Activists around the world are today calling on governments to put food systems at the forefront of tackling the climate crisis. The campaign, ‘Plant-Based Treaty,’ will create bottom-up pressure for leaders to negotiate a global agreement to halt the impact of animal agriculture on the planet.
International recording artist and vegan activist Moby commented, “As the production of meat and dairy is a leading cause of the climate emergency, it’s clear that we cannot solve the climate crisis without going plant-based. Change is imperative, and I endorse the Plant-Based Treaty, for the animals, the planet and human health.”
Modelled on the popular Fossil Fuel Treaty, the Plant-Based Treaty aims to halt the widespread degradation of critical ecosystems caused by animal agriculture and to promote a shift to healthier, sustainable, plant-based diets. “We are urging scientists, individuals, groups, businesses, and cities to endorse this call to action and put pressure on national governments to negotiate an international Plant-Based Treaty,” says the organisation’s press release.
Actions are taking place outside nearly 100 town and city halls worldwide including Manchester, Bristol, Amsterdam, Lisbon, Rome, Los Angeles, Mexico City, Toronto, Seoul, Mumbai and Ankara to encourage leaders to sign the Treaty. Leveraging this grassroots support, the campaign will work towards 10 million individuals, 10,000 organisations, 10,000 businesses and 50 cities to endorse the treaty by 2023, ahead of the Global Stocktake of the Paris Agreement (GST).
The Treaty urges leaders to negotiate a global agreement around the following three principles:
- RELINQUISH – No land use change, ecosystem degradation or deforestation for the purposes of animal agriculture
- REDIRECT – An active transition away from animal-based agricultural systems to plant-based food systems
- RESTORE – Restore key ecosystems and reforest the Earth
Under the 2015 Paris Agreement, countries entered into a pact to limit global warming to below 2°C – and preferably 1.5°C – above pre-industrial levels. While reducing the use of fossil fuels is an important way to reduce greenhouse gas emissions, alone it is not enough to meet this legally binding target. The Plant-Based Treaty draws attention to the effects of meat, dairy and egg farming, which are driving carbon dioxide, methane and nitrous oxide emissions, three major greenhouse gases. Experts say methane reductions are probably the only way of avoiding temperature rises above 1.5°C, and the biggest opportunity to slow warming between now and 2040.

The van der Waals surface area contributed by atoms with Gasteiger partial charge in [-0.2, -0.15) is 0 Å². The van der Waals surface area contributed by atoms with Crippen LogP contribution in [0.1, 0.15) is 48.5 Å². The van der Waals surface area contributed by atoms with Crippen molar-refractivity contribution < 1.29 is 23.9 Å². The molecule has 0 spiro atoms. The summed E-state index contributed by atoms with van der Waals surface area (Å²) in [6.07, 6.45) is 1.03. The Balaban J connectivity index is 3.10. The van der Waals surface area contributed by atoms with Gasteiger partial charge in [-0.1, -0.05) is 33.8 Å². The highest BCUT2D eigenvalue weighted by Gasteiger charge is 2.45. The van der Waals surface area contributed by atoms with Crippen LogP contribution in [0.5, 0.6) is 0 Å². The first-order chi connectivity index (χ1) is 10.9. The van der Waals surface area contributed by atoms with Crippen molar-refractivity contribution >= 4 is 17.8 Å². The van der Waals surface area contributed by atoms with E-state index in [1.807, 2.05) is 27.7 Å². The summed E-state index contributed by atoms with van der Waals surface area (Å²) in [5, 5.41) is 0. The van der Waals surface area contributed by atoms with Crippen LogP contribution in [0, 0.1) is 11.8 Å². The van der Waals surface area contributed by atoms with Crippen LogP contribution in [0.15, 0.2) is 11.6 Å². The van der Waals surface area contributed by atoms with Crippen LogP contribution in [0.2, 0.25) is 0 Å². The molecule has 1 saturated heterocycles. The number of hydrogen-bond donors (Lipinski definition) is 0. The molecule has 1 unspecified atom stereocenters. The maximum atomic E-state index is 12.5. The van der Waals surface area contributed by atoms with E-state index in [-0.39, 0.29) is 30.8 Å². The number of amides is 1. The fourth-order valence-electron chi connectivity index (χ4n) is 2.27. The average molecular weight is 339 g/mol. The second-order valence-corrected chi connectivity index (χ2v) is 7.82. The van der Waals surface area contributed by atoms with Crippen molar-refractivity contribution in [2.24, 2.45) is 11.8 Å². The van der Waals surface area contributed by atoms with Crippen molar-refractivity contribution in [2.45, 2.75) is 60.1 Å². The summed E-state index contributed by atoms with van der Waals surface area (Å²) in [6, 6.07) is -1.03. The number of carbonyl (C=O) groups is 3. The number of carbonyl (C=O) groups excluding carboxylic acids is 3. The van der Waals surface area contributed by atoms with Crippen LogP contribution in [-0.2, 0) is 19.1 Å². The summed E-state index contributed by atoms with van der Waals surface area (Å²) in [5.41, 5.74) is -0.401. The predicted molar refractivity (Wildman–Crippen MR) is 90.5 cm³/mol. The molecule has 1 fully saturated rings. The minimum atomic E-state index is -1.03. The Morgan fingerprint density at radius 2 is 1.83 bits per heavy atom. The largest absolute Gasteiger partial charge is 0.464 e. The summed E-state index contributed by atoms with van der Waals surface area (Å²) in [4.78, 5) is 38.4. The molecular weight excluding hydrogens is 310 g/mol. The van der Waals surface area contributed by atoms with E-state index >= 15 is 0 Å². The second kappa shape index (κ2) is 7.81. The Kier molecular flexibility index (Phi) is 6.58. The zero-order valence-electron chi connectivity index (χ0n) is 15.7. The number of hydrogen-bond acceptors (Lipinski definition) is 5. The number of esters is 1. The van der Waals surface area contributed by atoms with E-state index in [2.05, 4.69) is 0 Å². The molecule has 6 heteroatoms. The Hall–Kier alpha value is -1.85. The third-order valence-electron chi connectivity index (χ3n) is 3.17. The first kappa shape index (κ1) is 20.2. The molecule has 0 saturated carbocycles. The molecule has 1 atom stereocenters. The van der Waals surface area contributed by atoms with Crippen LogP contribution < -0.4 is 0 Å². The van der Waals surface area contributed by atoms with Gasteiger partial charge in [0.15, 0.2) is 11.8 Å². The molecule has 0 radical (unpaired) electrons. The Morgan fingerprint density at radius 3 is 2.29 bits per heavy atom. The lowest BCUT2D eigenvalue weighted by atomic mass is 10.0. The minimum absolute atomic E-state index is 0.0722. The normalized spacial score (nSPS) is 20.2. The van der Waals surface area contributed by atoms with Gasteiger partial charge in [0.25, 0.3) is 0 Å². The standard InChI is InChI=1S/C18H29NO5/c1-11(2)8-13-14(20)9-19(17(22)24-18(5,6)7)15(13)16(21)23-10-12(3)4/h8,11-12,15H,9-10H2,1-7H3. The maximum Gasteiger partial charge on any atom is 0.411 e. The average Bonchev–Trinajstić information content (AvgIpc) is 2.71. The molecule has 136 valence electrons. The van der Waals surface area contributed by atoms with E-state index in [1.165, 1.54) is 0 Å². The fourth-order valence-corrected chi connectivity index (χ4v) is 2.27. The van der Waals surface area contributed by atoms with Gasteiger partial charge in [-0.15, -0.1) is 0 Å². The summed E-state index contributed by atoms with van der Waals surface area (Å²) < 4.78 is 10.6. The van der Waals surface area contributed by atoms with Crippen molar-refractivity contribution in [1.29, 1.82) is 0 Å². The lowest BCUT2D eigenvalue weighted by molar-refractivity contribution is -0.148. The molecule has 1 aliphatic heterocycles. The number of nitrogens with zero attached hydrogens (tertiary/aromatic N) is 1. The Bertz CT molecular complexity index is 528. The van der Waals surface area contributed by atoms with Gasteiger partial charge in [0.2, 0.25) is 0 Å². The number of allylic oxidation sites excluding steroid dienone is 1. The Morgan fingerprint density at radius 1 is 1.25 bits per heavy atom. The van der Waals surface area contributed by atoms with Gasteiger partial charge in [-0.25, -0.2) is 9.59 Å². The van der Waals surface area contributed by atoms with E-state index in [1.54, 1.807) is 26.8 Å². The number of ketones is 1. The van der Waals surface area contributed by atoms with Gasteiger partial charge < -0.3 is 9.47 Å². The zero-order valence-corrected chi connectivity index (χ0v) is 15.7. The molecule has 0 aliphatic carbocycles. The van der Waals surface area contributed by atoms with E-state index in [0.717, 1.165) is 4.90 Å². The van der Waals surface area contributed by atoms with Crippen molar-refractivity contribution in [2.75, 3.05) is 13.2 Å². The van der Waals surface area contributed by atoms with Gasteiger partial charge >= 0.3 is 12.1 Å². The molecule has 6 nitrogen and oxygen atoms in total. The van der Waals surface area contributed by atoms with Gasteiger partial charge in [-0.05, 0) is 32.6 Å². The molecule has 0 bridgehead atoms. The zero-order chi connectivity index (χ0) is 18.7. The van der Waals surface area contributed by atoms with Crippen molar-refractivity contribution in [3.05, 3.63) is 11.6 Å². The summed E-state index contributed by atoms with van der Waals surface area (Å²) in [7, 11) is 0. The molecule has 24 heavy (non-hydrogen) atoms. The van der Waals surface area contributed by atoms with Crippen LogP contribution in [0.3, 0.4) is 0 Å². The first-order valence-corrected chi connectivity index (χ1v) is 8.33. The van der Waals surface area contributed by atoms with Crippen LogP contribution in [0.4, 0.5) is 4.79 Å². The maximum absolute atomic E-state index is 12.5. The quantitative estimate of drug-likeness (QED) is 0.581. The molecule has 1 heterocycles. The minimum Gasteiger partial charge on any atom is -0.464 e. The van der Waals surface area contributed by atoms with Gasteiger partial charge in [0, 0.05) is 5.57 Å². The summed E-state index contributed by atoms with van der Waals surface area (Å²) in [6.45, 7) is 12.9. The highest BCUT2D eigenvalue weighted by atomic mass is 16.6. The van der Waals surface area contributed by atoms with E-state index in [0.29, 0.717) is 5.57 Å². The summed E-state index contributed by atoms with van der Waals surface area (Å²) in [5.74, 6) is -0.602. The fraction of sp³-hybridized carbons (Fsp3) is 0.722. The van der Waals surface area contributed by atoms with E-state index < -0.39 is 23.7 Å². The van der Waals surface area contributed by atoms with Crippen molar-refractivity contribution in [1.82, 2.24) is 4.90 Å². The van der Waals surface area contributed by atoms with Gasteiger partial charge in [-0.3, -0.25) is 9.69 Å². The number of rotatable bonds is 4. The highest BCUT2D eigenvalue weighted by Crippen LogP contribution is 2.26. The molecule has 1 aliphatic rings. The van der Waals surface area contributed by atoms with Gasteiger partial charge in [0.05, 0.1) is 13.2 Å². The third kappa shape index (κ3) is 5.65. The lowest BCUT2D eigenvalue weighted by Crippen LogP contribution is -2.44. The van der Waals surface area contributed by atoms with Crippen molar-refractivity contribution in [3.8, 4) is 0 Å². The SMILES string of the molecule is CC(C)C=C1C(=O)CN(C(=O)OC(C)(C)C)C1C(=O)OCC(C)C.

“With just five years left to reverse the worst effects of climate change, business as usual is no longer an option. It’s time to switch toward a plant based economy”
Anita Krajnc, Global Campaign Coordinator for the Plant-Based Treaty said: “The sixth Intergovernmental Panel on Climate Change (IPCC) agreement makes it clear that it is more critical than ever to reduce greenhouse gas emissions and identifies plant-based diets as a key method of achieving this. With our global temperature set to rise by 3°C unless we take urgent action, it is now imperative that we drive awareness of how our food systems – and animal agriculture in particular – are contributing towards the climate crisis.
“With just five years left to reverse the worst effects of climate change, business as usual is no longer an option. It’s time to switch toward a plant-based economy to reverse the damage we have caused to the environment, and to promote a healthier society.”
Individuals, organisations, businesses and cities can endorse the Treaty by emailing their support to firstname.lastname@example.org or visiting PlantBasedTreaty.org.meat plant-based plant based